No-deal ferry firm has no ships

He’s ac­cused of ar­ro­gance as he tells UK: Get your act to­gether

Daily Mail - - News - By Claire El­li­cott Po­lit­i­cal Cor­re­spon­dent

A SHIP­PING com­pany awarded a multi-mil­lion pound con­tract to move goods in the event of a no-deal Brexit has no ships, it emerged yes­ter­day.

Seaborne Freight was given a £13.8mil­lion con­tract by the Govern­ment to run ex­tra fer­ries if Bri­tain leaves the EU with­out a deal.

But con­cerns have been raised about the pro­posed op­er­a­tion be­tween Rams­gate in Kent and Os­tend in Bel­gium as the firm has no ships, has never run a ferry ser­vice and has no trad­ing li­cence.

Con­ser­va­tive Kent county coun­cil­lor Paul Mes­sen­ger said it was im­pos­si­ble for the Govern­ment to have car­ried out suf­fi­cient checks on the firm.

‘Why choose a com­pany that never moved a sin­gle truck in their en­tire his­tory and give them £14mil­lion? I don’t un­der­stand the logic of that,’ he said.

Mr Mes­sen­ger said he did not be­lieve that it was pos­si­ble to set up a new ferry ser­vice by March 29, the date when Bri­tain is due to leave the EU.

The De­part­ment for Trans­port said it awarded the con­tract knowing ‘that Seaborne is a new ship­ping provider’.

The com­pany in­sisted it would launch its freight ser­vice be­fore March 29. Chief ex­ec­u­tive Ben Sharp said the firm had been founded by ‘sea­soned ship­ping vet­er­ans’.

The UK will spend more than £100mil­lion char­ter­ing ex­tra fer­ries to ease ‘se­vere con­ges­tion’ at Dover, in the case of a no-deal Brexit.

JEAN-CLAUDE Juncker was hit by a fu­ri­ous back­lash yes­ter­day af­ter he claimed most MPs ‘deeply dis­trust’ Theresa May over Brexit.

The EU Com­mis­sion chief told the UK to ‘get your act to­gether’, and in­sisted it is not for Brus­sels to find a way through the im­passe over the Ir­ish ‘back­stop’.

Asked yes­ter­day what the EU’s fu­ture re­la­tion­ship with Bri­tain should be, he said: ‘It is not us who are leav­ing the UK – it is the UK that is leav­ing the EU. I find it en­tirely un­rea­son­able for parts of the Bri­tish pub­lic to be­lieve that it is for the EU alone to pro­pose a so­lu­tion for all fu­ture Bri­tish prob­lems.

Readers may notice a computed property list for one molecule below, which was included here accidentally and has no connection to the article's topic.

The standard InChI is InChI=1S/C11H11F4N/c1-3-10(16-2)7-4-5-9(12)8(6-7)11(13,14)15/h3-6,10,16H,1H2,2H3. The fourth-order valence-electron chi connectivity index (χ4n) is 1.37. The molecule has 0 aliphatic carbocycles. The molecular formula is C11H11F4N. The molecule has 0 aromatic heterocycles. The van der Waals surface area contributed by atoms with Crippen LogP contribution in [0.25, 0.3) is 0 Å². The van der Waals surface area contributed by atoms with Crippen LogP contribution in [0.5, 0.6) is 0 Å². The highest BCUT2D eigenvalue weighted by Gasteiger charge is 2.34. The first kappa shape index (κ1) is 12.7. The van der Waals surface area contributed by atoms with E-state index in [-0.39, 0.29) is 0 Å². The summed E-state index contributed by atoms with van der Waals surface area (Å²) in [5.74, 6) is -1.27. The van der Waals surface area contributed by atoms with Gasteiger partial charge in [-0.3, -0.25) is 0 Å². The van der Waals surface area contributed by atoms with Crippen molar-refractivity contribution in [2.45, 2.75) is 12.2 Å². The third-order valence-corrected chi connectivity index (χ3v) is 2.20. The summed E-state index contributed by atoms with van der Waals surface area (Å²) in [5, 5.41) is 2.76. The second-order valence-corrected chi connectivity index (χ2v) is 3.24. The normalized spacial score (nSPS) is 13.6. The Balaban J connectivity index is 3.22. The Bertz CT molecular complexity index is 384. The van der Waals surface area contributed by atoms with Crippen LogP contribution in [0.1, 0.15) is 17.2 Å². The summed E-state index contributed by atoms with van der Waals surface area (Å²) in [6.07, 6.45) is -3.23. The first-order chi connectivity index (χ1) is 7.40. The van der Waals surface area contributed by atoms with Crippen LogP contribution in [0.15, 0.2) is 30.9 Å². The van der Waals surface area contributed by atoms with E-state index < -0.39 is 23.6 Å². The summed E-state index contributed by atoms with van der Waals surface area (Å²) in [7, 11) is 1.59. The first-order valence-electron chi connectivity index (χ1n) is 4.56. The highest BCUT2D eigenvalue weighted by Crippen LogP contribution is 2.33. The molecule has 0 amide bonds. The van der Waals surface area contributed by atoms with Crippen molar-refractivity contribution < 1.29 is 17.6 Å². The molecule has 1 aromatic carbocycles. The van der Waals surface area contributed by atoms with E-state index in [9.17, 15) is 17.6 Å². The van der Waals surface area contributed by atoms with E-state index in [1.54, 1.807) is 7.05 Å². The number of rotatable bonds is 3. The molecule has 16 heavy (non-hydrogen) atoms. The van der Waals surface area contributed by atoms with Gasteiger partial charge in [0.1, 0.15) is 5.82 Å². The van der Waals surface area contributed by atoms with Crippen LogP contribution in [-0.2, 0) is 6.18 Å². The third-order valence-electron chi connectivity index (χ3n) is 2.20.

‘My ap­peal is this: get your act to­gether and then tell us what it is you want. Our pro­posed so­lu­tions have been on the ta­ble for months.’

he said if MPs rat­i­fied the deal next month, talks on the fu­ture re­la­tion­ship could be­gin im­me­di­ately and would not have to wait un­til af­ter March 29, when the UK leaves the EU.

Tak­ing aim at MPs who claim Brus­sels is try­ing to keep Bri­tain in the bloc, he said: ‘I have the im­pres­sion that the ma­jor­ity of Bri­tish MPs deeply dis­trust both the EU and Mrs May. It is be­ing in­sin­u­ated that our aim is to keep the United King­dom in the EU by all pos­si­ble means. That is not our in­ten­tion. All we want is clar­ity about our fu­ture re­la­tions. And we re­spect the re­sult of the ref­er­en­dum.’

The in­ter­ven­tion en­raged MPs, with for­mer Tory leader Iain dun­can Smith warn­ing that Mr Juncker had ‘picked on the wrong na­tion’. he added: ‘Juncker has de­scended yet again into shal­low ar­ro­gance in lec­tur­ing the UK. They’re try­ing to say it’s the UK’s fault, that they don’t know what we want, but of course they know – this is just a stupid game.’

Fel­low Tory MP An­drew Rosin­dell said: ‘Mr Juncker has se­verely un­der­es­ti­mated the Bri­tish spirit if he thinks the peo­ple of this na­tion will ca­pit­u­late to his threats.’

Mr Juncker’s in­ter­ven­tion fol­lows a heated sum­mit ear­lier this month, which saw the Prime Min­is­ter con­front him and an­grily ac­cuse him of call­ing her ‘neb­u­lous’. Mrs May is still hop­ing Brus­sels will of­fer con­ces­sions on the Ir­ish back­stop to help it pass a Com­mons vote. MPs want ‘legally bind­ing’ re­as­sur­ances that the back­stop – de­signed to pre­vent a hard bor­der emerg­ing in Ire­land – will be time lim­ited.

Cabi­net min­is­ter liam Fox threw his weight be­hind Mrs May’s deal, telling The Sunday Times that if MPs failed to back it in next month’s vote ‘I’m not sure I would give it much more than 50-50’ for Bri­tain to leave the EU.

A No 10 spokesman said: ‘dis­cus­sions with EU part­ners have shown that fur­ther clar­i­fi­ca­tion on the back­stop is pos­si­ble and these dis­cus­sions are con­tin­u­ing to se­cure the le­gal and po­lit­i­cal as­sur­ances Par­lia­ment need.’

Heated: Mrs May con­fronts Mr Juncker ear­lier this month

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